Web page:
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Agricultural News

Consumers Will Pay Millions as a Result of Massachusetts Animal Welfare Vote

Thu, 10 Nov 2016 06:03:58 CST

Consumers Will Pay Millions as a Result of Massachusetts Animal Welfare Vote Third-generation, family-run Diemand Farm raises chickens for eggs and meat, turkeys for Thanksgiving meals and a small herd of beef cattle in Massachusetts. Diemand Farm is the only egg farm in the state of Massachusetts affected by an animal welfare ballot question, but Pete Dieman said his message about the sound welfare practices he implements on his farm were unable to sway voters on Election Day.

In Massachusetts, voters decided in favor of Question 3 by a margin of 78% to 22%, making Massachusetts the first state to ban confinement of farm animals and to restrict the sale of animal products in the state that come from these confinement practices. The end result likely will be decreased choices for consumers and businesses, agricultural groups said following the vote.

Ballot Question 3 will prohibit Massachusetts farms from confining breeding pigs, veal calves or egg-laying hens in cages that prevent the animals from lying down, standing up, fully extending their limbs or turning around. The ballot question also prohibits Massachusetts businesses from selling eggs or raw cuts of veal or pork produced from confined animals.

Chad Gregory, president and chief executive officer of the United Egg Producers (UEP), said the outcome of this ballot question is “disappointing, as this measure will limit choice for consumers and businesses in Massachusetts and disregards the great work of farmers in caring for their animals each day.”

Gregory pointed out that the allocation of 1.5 sq. ft. per hen written in the measure is inconsistent with most space allocations and far exceeds the guidelines for cage-free production set by UEP Certified, the American Humane Assn. and Certified Humane.

Diemand Farms currently houses 3,000 birds in cages its owners consider humane, but its barn would have to be refurbished to reduce that number to 500, and it will have to stop selling eggs wholesale once the ballot initiative goes into effect, according to a statement from the farm. Dieman said his cages give the birds 12-18 in. of space, which is plenty of space to turn around.

"Our cages fit the size that (the ballot initiative is) calling for, except where it says that the chickens must be able to 'fully spread both wings without touching the side of the enclosure.' Chickens do not spread their wings side to side like eagles; they spread them to the back, one at a time. Our chickens are one per cage and can stand and move around,” Diemand said in defending his farm’s practices.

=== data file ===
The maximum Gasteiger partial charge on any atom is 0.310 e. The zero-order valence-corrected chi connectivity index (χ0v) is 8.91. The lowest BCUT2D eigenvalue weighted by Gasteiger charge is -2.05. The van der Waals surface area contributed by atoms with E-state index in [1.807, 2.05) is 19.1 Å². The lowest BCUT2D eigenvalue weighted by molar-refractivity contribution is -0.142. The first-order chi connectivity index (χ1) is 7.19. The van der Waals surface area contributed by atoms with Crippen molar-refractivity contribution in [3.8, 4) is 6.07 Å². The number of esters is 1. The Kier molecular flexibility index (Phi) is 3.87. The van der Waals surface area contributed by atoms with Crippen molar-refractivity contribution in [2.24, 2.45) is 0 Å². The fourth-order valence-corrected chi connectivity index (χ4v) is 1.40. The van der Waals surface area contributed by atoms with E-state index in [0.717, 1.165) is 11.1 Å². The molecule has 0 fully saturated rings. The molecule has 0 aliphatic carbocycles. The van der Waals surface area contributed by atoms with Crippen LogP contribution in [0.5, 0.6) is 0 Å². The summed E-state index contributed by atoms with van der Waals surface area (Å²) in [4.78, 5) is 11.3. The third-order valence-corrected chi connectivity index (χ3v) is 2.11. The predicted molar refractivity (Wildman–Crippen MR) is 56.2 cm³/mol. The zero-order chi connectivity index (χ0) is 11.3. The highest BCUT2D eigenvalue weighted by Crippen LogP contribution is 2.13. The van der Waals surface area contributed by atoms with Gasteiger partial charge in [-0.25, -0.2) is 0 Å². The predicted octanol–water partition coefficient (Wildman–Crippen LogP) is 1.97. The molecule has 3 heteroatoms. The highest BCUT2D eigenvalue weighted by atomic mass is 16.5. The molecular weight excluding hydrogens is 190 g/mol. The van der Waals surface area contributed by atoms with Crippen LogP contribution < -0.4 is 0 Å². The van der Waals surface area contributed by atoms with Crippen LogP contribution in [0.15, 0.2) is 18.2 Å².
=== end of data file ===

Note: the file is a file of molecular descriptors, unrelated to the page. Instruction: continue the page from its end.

The Citizens for Food Tax Injustice – which pushed for "No on 3" – estimates that passage of the initiative will drive up the costs of eggs by $95 million and the cost of pork by $154 million in the first year alone.

California passed a similar measure - Proposition 2 – in 2008, and consumers there have seen higher egg prices. After passage, the cost of eggs in California jumped nearly 20%. The Citizens for Food Tax Injustice said this increase in egg prices was almost 14 times higher than the inflation rate for other foods in California and 35 times higher than America’s overall inflation rate.

Today, the price of eggs in California is 90% higher than the cost of eggs around the nation. Prior to the implementation of Proposition 2 requirements, California’s egg prices were only 16% higher than the national average.

Gregory said consumers already have a number of alternatives when it comes to choosing what type of eggs they wish to buy.

The Citizens for Food Tax Injustice noted that 90% of shoppers purchase regular or conventional eggs because they are more affordable. “The animal rights group behind Question 3 wants to eliminate the choices consumers are making 90% of the time,” the organization said of the Massachusetts vote. “You are not making the choices these groups want you to make, so they’re going to impose their will on you with this new law.”

Gregory added, “The lack of a common standard will result in significant challenges for egg producers in addressing a patchwork of state laws and will contribute to higher costs for households and businesses that rely on eggs in their diets and products.”



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